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Published May 23rd, 2012
Card Bonanza for WWII Vet's 90th Birthday
By Cathy Tyson
Theron Nelson, 90, shows off 61 of the more than 600 birthday cards he received for his birthday Photo Andy Scheck

No gifts, cards okay. Seemed simple enough - until the concept went viral. For his 90th birthday, Theron Nelson insisted he had enough stuff, so suggested no gifts. A simple card would be fine. His son Chris and daughter Debbie called that an "invitation to mischief."
The pair along with six grandchildren, friends and acquaintances spread the word, resulting in well-wishers from far and wide responding to their requests. With the help of Facebook, the Internet, and an outpouring of support from random folks - restaurant servers, barbers, bank tellers - an avalanche of cards found their way to the wry nonagenarian on Sweet Drive in Lafayette.
On his actual birthday, May 8, Nelson received 100 cards in the mail. Three days later his running total was 562 cards, and nearly a week later he had a total of 602 cards: post cards, birthday cards, and hand painted artwork. To date, Nelson has received 628 cards from 13 countries from across the globe including Bahrain, Finland, Germany, South Korea, Slovenia, France - even as far as Antarctica. Thirty-eight states plus the District of Columbia were represented, including one over-sized finger painting from a creative toddler.
Nelson also received a flag that was flown over the U.S. Capitol on his birthday (arranged by Senator Barbara Boxer). One of the more memorable cards was from retired General Eric Shinseki, head of the U.S. Department of Veterans Affairs and former Army chief of staff, who took the time to hand write a thank you and greeting to Nelson.
The humble birthday senior citizen was thrilled with the effort; he was truly overwhelmed by the outpouring of good wishes.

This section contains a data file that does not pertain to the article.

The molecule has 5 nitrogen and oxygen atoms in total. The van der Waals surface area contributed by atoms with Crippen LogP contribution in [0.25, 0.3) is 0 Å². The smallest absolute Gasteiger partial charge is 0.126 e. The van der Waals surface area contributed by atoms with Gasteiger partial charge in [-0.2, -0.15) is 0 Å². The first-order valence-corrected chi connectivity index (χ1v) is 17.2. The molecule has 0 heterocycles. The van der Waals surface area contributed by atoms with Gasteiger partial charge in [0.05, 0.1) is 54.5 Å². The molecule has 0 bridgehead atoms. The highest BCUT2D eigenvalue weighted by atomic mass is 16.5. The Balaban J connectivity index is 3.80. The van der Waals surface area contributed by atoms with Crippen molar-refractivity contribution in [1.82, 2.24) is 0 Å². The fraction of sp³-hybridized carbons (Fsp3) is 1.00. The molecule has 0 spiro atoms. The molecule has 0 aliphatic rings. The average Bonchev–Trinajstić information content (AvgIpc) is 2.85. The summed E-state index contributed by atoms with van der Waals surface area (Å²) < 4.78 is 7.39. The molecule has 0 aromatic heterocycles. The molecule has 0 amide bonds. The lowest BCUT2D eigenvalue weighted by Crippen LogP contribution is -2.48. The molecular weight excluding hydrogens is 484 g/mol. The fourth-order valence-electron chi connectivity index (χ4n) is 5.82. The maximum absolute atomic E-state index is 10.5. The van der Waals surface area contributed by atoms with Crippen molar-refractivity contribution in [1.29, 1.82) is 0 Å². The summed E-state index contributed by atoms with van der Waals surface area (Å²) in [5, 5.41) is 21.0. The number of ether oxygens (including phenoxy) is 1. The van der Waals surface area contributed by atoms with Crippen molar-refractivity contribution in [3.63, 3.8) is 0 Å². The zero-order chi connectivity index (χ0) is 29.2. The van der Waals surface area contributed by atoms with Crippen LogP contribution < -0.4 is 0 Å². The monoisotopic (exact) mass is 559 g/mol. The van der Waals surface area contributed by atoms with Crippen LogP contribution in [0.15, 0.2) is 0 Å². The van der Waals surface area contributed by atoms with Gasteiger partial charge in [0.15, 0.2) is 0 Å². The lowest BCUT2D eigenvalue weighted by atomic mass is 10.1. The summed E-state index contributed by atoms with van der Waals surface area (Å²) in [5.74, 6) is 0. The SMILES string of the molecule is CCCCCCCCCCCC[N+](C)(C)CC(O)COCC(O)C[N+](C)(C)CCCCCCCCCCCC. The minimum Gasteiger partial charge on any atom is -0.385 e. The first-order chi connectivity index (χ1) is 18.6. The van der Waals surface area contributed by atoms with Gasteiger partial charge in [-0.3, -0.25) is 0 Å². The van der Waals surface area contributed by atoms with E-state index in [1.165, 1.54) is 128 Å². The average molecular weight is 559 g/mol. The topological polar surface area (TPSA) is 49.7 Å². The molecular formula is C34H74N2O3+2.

Born in Sioux Falls, South Dakota in 1922, back when Warren G. Harding was president and a gallon of gasoline cost just 22 cents per gallon, Nelson has seen mind boggling changes in the world during his lifetime. When he was two years old, the family moved to Redlands, California for his father's job, serving on the faculty, and later as the Dean of Humanities, for Redlands College - now University of Redlands.
Nelson was lucky enough to get a college deferment for the early years of World War II - but was ultimately inducted and as he describes it enjoyed a "walking tour of Italy." In Anzio, Italy Nelson "got a little too close to a grenade, and got a free trip back to the U.S." earning a Purple Heart in the process. His injuries were quite severe and he ended up spending 18 months in rehabilitation. Following the war years, he completed his education at Stanford, garnering two degrees, one in sociology and one in psychology.
After graduating, he worked for the East Bay Municipal Utility District in the personnel and human resources departments for 18 years, and then moved to a position with the City of Concord for 24 years, ending his career as Director of Administration and Labor Relations.
He had no idea when he purchased his home back in 1950, surrounded by orchards at the time, that he and then new wife Liz would spend the next 62 years, and counting, in Lafayette. The Nelson family, like many others, bought a new reasonably-priced house, raised their children there and never left. Son Chris Nelson hasn't gone far - he now lives in Concord. Daughter Debbie Nelson lives in Porterville, south of Fresno. Four generations came together on Mother's Day to celebrate Nelson's birthday as well as all the moms in the family.
For three decades during his free time, Nelson was chairman of the Laf-Frantics, a theater group many old timers remember for its hilarious melodramas that raised funds for civic projects. As a thank you for his contributions, the City of Lafayette named him Man of the Year in 1957. He has many happy memories of the fun-loving group and lately has been busy putting together documentation of their productions for the Lafayette Historical Society. Some of the titles include "Hiss and Hearse," and as a spoof of the then popular Camelot, "Camelittle." Although the final curtain went down on the group in 1986, the cast and crew members still get together for an annual Christmas party.
Still active in his retirement, Nelson enjoys photography and is a member of the Diablo Valley Camera Club, receiving many awards over the years. Lately he's been busy travelling with his son Chris - returning to the battlefields of Italy, taking cruises down the Rhine and Danube rivers, and participating in photography-based cruises in Tahiti and the Marquesas. Daughter Debbie steps in to take care of Liz, who's unable to travel.
Nelson attributes his long life to simply keeping busy. No question - mission accomplished.

Theron and Liz Nelson on their wedding day Photo Mei Sun Li

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